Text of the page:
Let us face it, whether peak oil will be here soon or not, “easy oil” (interchangeable with cheap oil) is most certainly gone. Cost overruns are unlikely to deter big oil. So far Shell has invested just under US$10 billion (River Oil Sands), Chevron US$9 billion (Athabasca), ExxonMobil US$5 billion (Kearl Oil sands investment) and BP is said to be catching up via its Sunrise oil sands investment.

Elsewhere, Desire Petroleum’s saga of will they find oil in the Falklands Is. or won't they or worse still when will they give up continues. Its share price saw wild swings and ended in a damp squib (haven’t we heard that before).

On the left, for the umpteenth time, here is Desire’s undesirable share chart (see the day's price nose-dive). To quote The Daily Mail’s inimitable Geoff Foster, “Many professional punters are gluttons for punishment. They continually get suckered into seat-of-your pants oil stocks and more often than not, live to regret it.”

I do not wish to tempt fate, but Desire Petroleum is no Cairn Energy. I do hope for Desire's sake that they do strike black gold in meaningful if not bountiful quantities. However, the market response to a whiff of positive news is nothing short of barmy.

[1] The report is available on Moody's web site.

© Gaurav Sharma 2010. Photo: Oil Sands, Canada © Shell, Graphic: Desire Petroleum Share Chart with stated time frame © Digital Look / BBC

Monday, November 22, 2010

Chinese Tightening, Irish Overhang & ITPOES at it!

It has been an interesting five days over which, most notably, analysts at Goldman Sachs opined on Monday that the Chinese government will in all likelihood employ more tightening measures on the economy but their impact on the burgeoning economy’s oil demand for is likely to be “limited.”

The Goldman guys believe a far greater near term risk will come from the “current exceptional strength in diesel demand, which could push Chinese oil demand to new highs in November and December.” Fair dues I say, but not the best of expressions when talking about Ireland.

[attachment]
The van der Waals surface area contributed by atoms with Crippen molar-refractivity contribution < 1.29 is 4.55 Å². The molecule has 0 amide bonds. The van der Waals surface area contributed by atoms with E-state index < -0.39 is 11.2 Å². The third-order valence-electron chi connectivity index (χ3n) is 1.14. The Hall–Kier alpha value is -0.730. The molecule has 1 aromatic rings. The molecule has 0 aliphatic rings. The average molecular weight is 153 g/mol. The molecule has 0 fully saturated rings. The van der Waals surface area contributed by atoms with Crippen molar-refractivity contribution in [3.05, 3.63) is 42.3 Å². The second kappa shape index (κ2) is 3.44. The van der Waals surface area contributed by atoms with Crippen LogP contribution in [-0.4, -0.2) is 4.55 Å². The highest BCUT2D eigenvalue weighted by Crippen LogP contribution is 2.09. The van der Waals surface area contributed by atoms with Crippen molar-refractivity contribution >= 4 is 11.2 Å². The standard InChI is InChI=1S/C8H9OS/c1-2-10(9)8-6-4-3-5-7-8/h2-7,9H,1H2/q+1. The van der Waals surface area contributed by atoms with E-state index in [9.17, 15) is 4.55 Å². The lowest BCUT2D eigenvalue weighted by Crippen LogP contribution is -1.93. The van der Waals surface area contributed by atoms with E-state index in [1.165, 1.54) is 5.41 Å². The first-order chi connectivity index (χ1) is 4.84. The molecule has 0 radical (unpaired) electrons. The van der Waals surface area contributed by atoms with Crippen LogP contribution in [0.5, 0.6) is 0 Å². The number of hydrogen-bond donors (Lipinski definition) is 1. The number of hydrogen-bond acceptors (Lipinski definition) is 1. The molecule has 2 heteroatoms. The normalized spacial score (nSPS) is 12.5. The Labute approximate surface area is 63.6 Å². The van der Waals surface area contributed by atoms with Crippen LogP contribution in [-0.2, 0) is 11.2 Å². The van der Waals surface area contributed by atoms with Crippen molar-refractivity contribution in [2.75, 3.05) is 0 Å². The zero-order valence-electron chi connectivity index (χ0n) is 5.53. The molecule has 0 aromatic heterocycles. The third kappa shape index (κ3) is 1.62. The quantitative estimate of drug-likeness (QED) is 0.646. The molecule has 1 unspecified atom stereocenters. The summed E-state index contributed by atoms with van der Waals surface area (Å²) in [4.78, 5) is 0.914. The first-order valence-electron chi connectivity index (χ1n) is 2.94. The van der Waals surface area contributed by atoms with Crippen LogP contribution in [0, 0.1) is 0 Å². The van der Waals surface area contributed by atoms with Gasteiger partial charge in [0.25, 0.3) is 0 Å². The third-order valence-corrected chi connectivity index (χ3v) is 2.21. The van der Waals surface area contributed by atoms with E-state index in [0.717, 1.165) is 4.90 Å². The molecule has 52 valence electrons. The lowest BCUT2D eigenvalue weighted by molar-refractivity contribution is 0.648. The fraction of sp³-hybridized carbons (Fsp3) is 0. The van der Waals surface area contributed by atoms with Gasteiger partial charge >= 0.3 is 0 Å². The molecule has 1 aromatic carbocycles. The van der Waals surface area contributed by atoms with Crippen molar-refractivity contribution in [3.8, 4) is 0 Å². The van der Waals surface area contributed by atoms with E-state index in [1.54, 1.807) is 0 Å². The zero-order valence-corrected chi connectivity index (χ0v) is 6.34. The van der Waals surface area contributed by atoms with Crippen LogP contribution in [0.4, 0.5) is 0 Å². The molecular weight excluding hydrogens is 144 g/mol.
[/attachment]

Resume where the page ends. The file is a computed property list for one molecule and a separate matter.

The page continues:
As further details about its imminent bailout are awaited not many in the City were keen to commit further funds towards crude futures. However, some city types I know were fairly cool about both the fate of the Irish and the connection of the country's troubles with an equities overhang on either side of the pond.

From Goldman analysts, the Irish and the Chinese to the ITPOES who were at it again last week. ITPOES are of course, the (UK) Industry Taskforce on Peak Oil and Energy Security, who warned the British government again last week that a new "peak oil threat" is likely to be felt in the UK within the next five years.

The ITPOES came into being in 2008 led by none other than the inimitable Sir Richard Branson. Their latest report, which is part rhetoric, part fact, is titled Peak Oil Implications of the Gulf of Mexico Oil Spill and was released on Friday (Available here).

Deepwater drilling, they say, is expected to constitute 29 per cent of new global extraction capacity by 2015, up from only 5 per cent. The result is that any future delays or problems associated with deepwater drilling in wake of the BP Gulf of Mexico accident will have much greater impact on supply than is the case today. Wonder whether that implies the end of "cheap oil" rather than the nearing of "peak oil."

© Gaurav Sharma 2010. Photo: Oil Rig, Santa Barbara Channel, USA © Rich Reid / National Geographic

Wednesday, November 17, 2010

Of Mid-Nov Price Correction, BP & Lukoil

The price of crude has seen a fair bit of fluctuation week over week and I agree with analysts at Société Générale CIB who noted on Tuesday that "the modest short-term crude price correction has been driven by investor profit-taking, as well as an end to a surge in gasoil cracks, which had temporarily supported crude prices."